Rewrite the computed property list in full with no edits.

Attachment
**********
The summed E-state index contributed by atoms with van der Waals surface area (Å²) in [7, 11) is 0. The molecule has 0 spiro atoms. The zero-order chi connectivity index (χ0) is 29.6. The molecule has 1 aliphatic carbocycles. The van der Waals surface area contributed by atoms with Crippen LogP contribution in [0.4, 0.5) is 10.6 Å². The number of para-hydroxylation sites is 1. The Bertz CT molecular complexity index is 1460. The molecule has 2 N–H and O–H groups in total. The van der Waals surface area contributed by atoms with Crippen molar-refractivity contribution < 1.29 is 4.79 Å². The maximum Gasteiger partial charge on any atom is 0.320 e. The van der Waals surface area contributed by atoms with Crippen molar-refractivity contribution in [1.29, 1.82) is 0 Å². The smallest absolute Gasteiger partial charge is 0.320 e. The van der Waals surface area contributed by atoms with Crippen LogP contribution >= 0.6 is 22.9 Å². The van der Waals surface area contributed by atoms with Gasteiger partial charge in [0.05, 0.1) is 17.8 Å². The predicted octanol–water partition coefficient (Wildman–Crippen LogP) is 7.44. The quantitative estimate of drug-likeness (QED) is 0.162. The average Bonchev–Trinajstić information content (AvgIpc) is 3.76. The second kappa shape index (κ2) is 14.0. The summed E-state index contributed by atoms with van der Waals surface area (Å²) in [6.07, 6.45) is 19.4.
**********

The summed E-state index contributed by atoms with van der Waals surface area (Å²) in [7, 11) is 0. The molecule has 0 spiro atoms. The zero-order chi connectivity index (χ0) is 29.6. The molecule has 1 aliphatic carbocycles. The van der Waals surface area contributed by atoms with Crippen LogP contribution in [0.4, 0.5) is 10.6 Å². The number of para-hydroxylation sites is 1. The Bertz CT molecular complexity index is 1460. The molecule has 2 N–H and O–H groups in total. The van der Waals surface area contributed by atoms with Crippen molar-refractivity contribution < 1.29 is 4.79 Å². The maximum Gasteiger partial charge on any atom is 0.320 e. The van der Waals surface area contributed by atoms with Crippen molar-refractivity contribution in [1.29, 1.82) is 0 Å². The smallest absolute Gasteiger partial charge is 0.320 e. The van der Waals surface area contributed by atoms with Crippen LogP contribution >= 0.6 is 22.9 Å². The van der Waals surface area contributed by atoms with Gasteiger partial charge in [0.05, 0.1) is 17.8 Å². The predicted octanol–water partition coefficient (Wildman–Crippen LogP) is 7.44. The quantitative estimate of drug-likeness (QED) is 0.162. The average Bonchev–Trinajstić information content (AvgIpc) is 3.76. The second kappa shape index (κ2) is 14.0. The summed E-state index contributed by atoms with van der Waals surface area (Å²) in [6.07, 6.45) is 19.4.